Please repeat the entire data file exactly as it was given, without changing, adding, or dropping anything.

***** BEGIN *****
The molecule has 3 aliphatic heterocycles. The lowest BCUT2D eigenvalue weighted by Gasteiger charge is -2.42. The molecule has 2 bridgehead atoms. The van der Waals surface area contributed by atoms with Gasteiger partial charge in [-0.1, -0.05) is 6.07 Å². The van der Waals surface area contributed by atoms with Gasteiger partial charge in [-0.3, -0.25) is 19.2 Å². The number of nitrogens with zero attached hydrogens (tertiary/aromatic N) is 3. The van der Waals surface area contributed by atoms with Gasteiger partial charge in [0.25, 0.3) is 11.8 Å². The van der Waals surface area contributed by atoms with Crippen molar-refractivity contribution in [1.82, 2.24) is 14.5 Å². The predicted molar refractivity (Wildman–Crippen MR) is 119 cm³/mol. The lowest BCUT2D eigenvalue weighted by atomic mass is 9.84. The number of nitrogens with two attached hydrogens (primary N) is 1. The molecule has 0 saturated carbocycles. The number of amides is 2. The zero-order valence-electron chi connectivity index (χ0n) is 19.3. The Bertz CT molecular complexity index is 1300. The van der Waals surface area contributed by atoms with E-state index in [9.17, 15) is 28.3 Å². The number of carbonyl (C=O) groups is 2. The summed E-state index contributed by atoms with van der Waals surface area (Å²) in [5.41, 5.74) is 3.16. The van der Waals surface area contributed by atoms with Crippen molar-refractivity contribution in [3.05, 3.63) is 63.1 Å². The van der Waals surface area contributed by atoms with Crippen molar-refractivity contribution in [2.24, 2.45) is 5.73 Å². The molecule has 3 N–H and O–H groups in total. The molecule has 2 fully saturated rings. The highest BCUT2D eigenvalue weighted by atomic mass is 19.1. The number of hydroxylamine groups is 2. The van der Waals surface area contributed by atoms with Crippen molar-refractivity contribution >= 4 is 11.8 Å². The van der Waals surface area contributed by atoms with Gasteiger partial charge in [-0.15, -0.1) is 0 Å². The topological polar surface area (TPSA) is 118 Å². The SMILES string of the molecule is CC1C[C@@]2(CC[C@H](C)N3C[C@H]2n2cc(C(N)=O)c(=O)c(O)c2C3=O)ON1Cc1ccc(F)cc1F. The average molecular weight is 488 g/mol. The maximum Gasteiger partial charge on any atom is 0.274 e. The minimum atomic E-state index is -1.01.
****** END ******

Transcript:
The molecule has 3 aliphatic heterocycles. The lowest BCUT2D eigenvalue weighted by Gasteiger charge is -2.42. The molecule has 2 bridgehead atoms. The van der Waals surface area contributed by atoms with Gasteiger partial charge in [-0.1, -0.05) is 6.07 Å². The van der Waals surface area contributed by atoms with Gasteiger partial charge in [-0.3, -0.25) is 19.2 Å². The number of nitrogens with zero attached hydrogens (tertiary/aromatic N) is 3. The van der Waals surface area contributed by atoms with Gasteiger partial charge in [0.25, 0.3) is 11.8 Å². The van der Waals surface area contributed by atoms with Crippen molar-refractivity contribution in [1.82, 2.24) is 14.5 Å². The predicted molar refractivity (Wildman–Crippen MR) is 119 cm³/mol. The lowest BCUT2D eigenvalue weighted by atomic mass is 9.84. The number of nitrogens with two attached hydrogens (primary N) is 1. The molecule has 0 saturated carbocycles. The number of amides is 2. The zero-order valence-electron chi connectivity index (χ0n) is 19.3. The Bertz CT molecular complexity index is 1300. The van der Waals surface area contributed by atoms with E-state index in [9.17, 15) is 28.3 Å². The number of carbonyl (C=O) groups is 2. The summed E-state index contributed by atoms with van der Waals surface area (Å²) in [5.41, 5.74) is 3.16. The van der Waals surface area contributed by atoms with Crippen molar-refractivity contribution in [3.05, 3.63) is 63.1 Å². The van der Waals surface area contributed by atoms with Crippen molar-refractivity contribution in [2.24, 2.45) is 5.73 Å². The molecule has 3 N–H and O–H groups in total. The molecule has 2 fully saturated rings. The highest BCUT2D eigenvalue weighted by atomic mass is 19.1. The number of hydroxylamine groups is 2. The van der Waals surface area contributed by atoms with Crippen molar-refractivity contribution >= 4 is 11.8 Å². The van der Waals surface area contributed by atoms with Gasteiger partial charge in [-0.15, -0.1) is 0 Å². The topological polar surface area (TPSA) is 118 Å². The SMILES string of the molecule is CC1C[C@@]2(CC[C@H](C)N3C[C@H]2n2cc(C(N)=O)c(=O)c(O)c2C3=O)ON1Cc1ccc(F)cc1F. The average molecular weight is 488 g/mol. The maximum Gasteiger partial charge on any atom is 0.274 e. The minimum atomic E-state index is -1.01.